Once the 'I do's' are said and the honeymoon is over, it is easy to get comfortable in your relationship with your new spouse. While it is good to be relaxed in your relationship, it is also important to keep up some of the practices you were doing while you were dating.
Here are 5 things you should NOT stop doing once you get married:
1. Go on dates
Just because you're married, live together, sleep together and spend most of your time together, does not mean you should stop having weekly (or at least twice a month) dates. Take the effort to plan something, get ready for it and go. It helps you anticipate something fun that is coming up, as well as give you a set time to spend with just your spouse. This is especially important once kids come along and you may not have as much alone time together.
2. Dress up
It seems like when you are dating you always made an effort to look your best when you saw your significant other. Just because you're married does not mean you should swap your designer jeans for sweat pants. One thing that attracted your spouse to you was the way you looked and dressed. While you shouldn't be expected to dress up all of the time, make sure you don't stop doing it all together. Make an effort to look nice, even if it's just for an evening in.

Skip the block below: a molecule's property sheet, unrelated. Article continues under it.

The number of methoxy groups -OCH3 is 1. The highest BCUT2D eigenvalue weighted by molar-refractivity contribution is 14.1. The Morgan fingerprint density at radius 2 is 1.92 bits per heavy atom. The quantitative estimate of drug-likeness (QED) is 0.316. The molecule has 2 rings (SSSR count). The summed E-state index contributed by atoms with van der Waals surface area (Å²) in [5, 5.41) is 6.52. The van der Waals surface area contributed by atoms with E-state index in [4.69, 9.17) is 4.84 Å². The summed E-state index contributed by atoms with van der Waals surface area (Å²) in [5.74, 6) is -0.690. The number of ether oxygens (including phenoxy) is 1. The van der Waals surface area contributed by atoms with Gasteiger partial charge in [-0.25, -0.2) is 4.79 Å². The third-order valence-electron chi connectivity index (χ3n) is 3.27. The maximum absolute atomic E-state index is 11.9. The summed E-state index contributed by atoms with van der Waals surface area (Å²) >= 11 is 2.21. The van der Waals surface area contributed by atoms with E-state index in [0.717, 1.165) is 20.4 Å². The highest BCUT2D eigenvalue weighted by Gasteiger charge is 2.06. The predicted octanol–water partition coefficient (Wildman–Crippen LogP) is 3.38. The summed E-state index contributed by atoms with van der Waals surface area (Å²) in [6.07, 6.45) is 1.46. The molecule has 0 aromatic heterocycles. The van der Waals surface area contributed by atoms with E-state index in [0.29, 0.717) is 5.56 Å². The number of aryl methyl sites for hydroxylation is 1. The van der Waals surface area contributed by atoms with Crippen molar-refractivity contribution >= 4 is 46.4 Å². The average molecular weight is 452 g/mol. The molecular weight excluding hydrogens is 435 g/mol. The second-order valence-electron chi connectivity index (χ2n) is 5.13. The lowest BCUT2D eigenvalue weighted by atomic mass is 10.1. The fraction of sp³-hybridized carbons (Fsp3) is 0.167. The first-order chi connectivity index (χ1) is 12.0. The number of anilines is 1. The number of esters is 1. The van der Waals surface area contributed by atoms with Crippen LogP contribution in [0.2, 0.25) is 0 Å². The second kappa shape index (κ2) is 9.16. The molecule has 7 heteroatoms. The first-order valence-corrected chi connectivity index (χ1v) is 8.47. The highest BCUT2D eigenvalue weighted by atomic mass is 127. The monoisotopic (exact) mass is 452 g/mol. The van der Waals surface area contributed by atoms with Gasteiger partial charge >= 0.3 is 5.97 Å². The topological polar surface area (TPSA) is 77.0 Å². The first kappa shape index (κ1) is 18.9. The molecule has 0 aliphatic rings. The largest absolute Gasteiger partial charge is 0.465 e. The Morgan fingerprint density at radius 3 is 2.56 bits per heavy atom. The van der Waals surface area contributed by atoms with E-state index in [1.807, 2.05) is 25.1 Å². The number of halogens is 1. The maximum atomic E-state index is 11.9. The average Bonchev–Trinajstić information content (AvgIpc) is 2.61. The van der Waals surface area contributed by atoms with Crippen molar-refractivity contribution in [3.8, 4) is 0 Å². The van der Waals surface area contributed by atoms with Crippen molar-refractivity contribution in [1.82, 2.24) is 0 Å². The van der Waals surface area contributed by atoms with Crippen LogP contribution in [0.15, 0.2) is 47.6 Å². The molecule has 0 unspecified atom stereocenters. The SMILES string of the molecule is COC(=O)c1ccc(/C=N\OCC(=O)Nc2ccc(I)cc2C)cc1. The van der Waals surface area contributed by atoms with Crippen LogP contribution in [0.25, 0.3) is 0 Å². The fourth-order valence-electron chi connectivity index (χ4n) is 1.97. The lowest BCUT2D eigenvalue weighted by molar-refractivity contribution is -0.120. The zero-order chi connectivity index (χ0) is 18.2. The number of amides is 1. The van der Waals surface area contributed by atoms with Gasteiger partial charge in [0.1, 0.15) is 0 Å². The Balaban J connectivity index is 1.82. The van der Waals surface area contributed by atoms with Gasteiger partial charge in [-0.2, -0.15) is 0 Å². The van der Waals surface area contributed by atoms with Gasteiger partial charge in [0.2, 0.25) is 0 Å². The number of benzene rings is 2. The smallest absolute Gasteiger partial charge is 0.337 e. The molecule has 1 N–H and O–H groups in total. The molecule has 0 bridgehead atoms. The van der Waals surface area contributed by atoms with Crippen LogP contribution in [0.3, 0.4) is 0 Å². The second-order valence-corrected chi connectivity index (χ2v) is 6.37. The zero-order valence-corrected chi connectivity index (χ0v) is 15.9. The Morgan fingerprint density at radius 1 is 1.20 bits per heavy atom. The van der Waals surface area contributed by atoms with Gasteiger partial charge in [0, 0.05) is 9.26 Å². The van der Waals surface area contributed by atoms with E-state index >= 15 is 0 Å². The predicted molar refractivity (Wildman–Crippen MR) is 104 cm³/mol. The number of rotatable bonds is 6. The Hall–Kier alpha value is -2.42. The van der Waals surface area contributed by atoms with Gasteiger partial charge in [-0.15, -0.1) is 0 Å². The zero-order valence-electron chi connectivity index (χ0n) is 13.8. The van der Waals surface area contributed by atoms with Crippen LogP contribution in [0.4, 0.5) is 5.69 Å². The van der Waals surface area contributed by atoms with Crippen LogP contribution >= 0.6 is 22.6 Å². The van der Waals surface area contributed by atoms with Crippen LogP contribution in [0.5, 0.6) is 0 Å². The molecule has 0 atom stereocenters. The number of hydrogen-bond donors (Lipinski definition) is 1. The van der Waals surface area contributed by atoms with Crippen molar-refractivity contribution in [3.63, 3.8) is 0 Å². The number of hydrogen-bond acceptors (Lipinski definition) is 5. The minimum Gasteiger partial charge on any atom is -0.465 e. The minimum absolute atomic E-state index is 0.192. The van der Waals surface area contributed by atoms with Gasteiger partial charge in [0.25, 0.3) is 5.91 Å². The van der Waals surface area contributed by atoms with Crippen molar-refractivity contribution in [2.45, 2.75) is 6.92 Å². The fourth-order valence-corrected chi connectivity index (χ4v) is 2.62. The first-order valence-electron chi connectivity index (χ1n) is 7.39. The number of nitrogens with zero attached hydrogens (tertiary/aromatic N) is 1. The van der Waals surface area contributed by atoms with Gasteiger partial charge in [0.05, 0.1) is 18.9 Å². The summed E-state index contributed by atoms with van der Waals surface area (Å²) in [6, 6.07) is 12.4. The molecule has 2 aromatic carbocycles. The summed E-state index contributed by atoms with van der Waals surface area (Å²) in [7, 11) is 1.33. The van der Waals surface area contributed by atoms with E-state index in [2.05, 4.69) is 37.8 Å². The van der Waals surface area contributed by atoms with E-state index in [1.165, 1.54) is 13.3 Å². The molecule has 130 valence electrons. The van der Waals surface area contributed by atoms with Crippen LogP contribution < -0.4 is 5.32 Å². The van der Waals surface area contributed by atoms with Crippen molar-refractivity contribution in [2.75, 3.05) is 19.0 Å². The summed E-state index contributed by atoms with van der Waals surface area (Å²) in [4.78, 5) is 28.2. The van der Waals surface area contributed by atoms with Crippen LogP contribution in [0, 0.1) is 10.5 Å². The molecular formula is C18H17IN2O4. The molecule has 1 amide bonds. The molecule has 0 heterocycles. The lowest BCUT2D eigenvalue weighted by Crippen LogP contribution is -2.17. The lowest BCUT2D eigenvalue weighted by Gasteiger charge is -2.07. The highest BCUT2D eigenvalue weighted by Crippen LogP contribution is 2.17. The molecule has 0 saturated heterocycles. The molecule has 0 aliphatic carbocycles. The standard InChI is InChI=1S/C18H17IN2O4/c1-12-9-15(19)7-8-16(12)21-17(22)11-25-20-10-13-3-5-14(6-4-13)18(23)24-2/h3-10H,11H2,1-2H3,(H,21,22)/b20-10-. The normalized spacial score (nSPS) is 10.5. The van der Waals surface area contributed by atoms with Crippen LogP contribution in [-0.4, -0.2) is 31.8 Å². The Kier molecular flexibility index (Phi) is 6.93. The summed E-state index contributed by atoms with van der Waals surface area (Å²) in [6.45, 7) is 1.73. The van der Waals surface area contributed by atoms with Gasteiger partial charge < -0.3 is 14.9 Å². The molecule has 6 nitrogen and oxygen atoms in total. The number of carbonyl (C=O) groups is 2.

3. Get to know your spouse
Being married does not mean that you should stop learning new things about your spouse. Spend time talking and asking about their past. You can learn a lot about who they are and what makes up their overall personality by listening to stories about their childhood. Find things they find interesting. You can plan activities that spark good conversations. Don't be surprised when you learn something you never knew before about them.
4. Be on your best behavior
While dating, couples tend to be overly polite. They are usually on their best behavior and may let a lot of things go to not offend or hurt the other person. These skills tend to go away once couples are married.
When you get more comfortable with a person it is easy to not be as polite and nice. Little things like saying please, thank you and sorry matter a lot. Also the tone of voice you use while speaking makes a big difference. Saying "What's wrong?" angrily vs. in a compassionate voice makes a big difference for the response you will receive.
A lot of people think that after marriage you will automatically be on the same wavelength as your spouse. You are compatible enough to get married, so they must think the same thoughts as you too, right? Wrong. Making assumptions and feeling as if your spouse should be able to read your mind are easy traps to fall into. Don't think your spouse will know that you are upset with them without you telling them. They probably have no idea. And subtlety hardly ever works. Miscommunication causes more fights with couples than anything else. This is a skill you will have to work on and improve throughout your marriage. Communicating both your expectations and your feelings is important.
It is easy to feel that once you are married the hard part of your relationship is over. It is actually the opposite. Now you need to work harder than ever to maintain, grow and improve your relationship with your significant other. The work done in dating lays the foundation for the love you have for each other, and that continued work in marriage makes that love blossom.